5 Things to Know About Oman

After 14 months of confinement, Iran released American Sarah Shroud from Evin Prison on Tuesday. Shroud and her two friends were accused of illegally entering Iran and spying for the U.S. government while on a hiking trip in July of 2009. Her friends remain in prison; Shroud was released on "compassionate grounds." According to her mother, Shroud has serious health issues: a breast lump and precancerous cervical cells.

On Tuesday, Shroud embraced her mother not in her hometown of Los Angeles, but in Muscat, Oman. Officials say the nation, which borders Yemen, Saudi Arabia, and the UAE, was instrumental in enabling Shroud's bail payment, and making sure it didn't breach U.S. sanctions on Iran.

A few things to know about the Kansas-sized sultanate:

1. Oman is the only country in the Islamic world with a majority of Ibadhi Muslims (distinct from Shia and Sunni Muslims). Ibadhis are known for being moderately conservative and for choosing their ruler through communal consensus.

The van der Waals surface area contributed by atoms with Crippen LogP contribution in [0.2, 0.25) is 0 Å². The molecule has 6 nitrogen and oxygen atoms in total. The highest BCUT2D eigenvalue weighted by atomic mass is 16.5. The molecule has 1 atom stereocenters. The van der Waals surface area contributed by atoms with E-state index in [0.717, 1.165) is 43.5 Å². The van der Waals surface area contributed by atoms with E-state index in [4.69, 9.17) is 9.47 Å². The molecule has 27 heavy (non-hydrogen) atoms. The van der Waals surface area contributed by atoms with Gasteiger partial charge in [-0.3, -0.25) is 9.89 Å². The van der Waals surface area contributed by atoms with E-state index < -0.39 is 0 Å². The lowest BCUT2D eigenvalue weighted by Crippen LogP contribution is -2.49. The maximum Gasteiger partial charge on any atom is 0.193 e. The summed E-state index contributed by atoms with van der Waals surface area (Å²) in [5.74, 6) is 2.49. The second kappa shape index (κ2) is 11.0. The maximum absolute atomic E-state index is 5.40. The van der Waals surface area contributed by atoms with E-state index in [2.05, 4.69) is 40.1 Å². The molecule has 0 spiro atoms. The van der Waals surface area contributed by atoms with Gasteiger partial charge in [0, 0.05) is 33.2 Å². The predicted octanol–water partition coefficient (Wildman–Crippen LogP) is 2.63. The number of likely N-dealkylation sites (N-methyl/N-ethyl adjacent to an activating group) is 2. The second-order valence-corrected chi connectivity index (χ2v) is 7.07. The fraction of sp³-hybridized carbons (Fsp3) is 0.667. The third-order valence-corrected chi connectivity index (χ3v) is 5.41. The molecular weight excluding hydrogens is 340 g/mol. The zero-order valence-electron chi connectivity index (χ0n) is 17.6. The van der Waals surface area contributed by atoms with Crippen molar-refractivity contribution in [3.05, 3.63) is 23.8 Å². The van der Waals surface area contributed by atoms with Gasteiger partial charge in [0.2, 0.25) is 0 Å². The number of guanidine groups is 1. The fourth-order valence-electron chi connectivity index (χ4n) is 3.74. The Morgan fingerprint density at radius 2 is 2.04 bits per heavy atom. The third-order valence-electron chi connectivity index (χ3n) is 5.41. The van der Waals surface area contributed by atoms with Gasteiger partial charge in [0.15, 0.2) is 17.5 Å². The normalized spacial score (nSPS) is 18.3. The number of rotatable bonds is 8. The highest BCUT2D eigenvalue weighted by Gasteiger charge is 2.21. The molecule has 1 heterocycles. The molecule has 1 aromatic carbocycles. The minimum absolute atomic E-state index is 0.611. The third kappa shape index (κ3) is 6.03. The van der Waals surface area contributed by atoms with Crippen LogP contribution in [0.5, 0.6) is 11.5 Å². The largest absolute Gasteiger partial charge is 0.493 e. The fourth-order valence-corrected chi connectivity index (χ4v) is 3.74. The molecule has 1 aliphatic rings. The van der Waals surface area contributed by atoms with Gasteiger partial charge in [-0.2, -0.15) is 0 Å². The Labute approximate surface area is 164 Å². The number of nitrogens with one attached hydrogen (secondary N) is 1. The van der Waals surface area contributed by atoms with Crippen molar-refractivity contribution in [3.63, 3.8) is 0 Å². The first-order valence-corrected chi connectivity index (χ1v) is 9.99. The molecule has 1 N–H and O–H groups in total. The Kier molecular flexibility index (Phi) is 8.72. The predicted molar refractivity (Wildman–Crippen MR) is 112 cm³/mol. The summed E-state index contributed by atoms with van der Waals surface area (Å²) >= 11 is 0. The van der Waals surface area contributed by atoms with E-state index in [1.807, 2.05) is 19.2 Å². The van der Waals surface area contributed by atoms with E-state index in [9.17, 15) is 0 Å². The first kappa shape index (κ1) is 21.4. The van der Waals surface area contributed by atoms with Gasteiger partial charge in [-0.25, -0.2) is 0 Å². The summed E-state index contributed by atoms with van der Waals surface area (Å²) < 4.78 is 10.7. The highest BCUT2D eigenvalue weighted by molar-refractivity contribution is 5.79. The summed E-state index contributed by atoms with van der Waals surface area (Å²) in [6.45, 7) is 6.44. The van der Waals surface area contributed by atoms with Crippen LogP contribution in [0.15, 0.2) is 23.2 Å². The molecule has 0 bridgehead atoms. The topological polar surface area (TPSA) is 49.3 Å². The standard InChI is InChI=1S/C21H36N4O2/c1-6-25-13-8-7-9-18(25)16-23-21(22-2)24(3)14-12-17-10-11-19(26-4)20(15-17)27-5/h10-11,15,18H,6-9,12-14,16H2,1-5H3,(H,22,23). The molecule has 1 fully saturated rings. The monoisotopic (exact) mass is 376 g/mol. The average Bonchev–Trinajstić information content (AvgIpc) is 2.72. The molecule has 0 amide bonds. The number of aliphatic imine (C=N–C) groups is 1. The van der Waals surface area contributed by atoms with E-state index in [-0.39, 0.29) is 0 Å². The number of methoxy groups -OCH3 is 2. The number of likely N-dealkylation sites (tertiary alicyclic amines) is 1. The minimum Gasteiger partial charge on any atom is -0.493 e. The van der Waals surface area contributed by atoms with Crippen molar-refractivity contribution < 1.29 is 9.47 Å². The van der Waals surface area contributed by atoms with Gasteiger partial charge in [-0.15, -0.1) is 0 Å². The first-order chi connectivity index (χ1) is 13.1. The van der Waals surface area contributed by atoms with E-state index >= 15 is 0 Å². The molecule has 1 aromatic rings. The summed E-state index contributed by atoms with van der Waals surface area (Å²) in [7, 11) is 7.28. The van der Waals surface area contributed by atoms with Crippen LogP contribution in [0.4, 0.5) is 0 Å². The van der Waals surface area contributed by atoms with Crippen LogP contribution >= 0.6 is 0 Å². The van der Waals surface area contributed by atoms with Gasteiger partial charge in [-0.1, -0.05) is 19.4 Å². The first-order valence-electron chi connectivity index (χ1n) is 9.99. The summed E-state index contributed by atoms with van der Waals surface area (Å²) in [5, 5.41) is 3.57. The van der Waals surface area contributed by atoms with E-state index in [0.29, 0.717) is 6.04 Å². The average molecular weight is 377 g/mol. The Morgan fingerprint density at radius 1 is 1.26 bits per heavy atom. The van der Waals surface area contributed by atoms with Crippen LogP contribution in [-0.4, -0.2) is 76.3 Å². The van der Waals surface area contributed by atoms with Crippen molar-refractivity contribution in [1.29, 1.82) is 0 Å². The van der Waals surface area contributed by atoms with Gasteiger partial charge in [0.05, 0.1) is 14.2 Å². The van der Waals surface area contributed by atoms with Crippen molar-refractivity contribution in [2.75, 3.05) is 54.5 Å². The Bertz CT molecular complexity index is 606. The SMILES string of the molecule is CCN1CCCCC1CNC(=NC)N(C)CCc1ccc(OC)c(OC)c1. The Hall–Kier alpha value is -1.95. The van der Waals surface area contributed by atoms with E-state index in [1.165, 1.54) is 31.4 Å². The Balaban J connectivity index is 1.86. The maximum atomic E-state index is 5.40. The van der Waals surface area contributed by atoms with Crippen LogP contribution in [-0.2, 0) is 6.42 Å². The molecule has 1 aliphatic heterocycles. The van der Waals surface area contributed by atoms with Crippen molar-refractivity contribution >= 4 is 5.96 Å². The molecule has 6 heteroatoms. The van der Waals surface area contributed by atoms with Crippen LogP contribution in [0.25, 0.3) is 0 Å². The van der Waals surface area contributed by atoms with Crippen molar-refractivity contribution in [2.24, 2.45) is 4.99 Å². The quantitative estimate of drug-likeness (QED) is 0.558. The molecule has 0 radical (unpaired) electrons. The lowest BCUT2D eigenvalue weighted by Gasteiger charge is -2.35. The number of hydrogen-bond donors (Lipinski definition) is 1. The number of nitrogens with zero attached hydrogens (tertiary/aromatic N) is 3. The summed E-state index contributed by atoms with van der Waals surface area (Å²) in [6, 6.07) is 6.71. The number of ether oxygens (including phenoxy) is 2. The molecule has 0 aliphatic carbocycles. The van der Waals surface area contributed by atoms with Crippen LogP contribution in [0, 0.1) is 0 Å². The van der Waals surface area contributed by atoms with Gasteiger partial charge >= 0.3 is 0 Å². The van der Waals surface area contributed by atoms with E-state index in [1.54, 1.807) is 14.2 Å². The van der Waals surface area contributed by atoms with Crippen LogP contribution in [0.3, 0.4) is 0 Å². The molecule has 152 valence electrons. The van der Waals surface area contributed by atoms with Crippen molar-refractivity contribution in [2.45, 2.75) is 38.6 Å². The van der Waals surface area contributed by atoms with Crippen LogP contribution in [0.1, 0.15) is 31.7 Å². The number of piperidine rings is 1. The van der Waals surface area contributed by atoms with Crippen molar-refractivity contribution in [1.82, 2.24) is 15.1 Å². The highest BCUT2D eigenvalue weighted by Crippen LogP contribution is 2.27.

2. It has about 4.8 billion barrels in proven oil reserves, and produced 750,000 barrels per day in 2006 -- mere drops in comparison to the output of some of its neighbors. Accordingly, many Omanis still rely on agriculture and fishing for their livelihoods; dates make up the majority of the country's agricultural exports.


3. It's the oldest independent state in the Arab world.

4. The country's 1984 press act empowers the government to censor publications judged as culturally or politically offensive. Criticism of the Sultan is forbidden.

5. Before Sultan Qaboos seized power from his father in a 1970 coup, the country was isolated and had virtually no relations with the rest of the Arab world. Radios were banned. Citizens found outside the walls of the city after imposed curfews would be shot if they weren't carrying a lantern. From the support of Middle East peace initiatives to a recent increase in trade with China, the Sultan has strengthened Oman's relationships with countries around the world. 

Presented by

Elizabeth Weingarten is an editorial assistant at the New America Foundation. A former Slate editorial assistant, she also previously wrote for and produced the Atlantic's International Channel.

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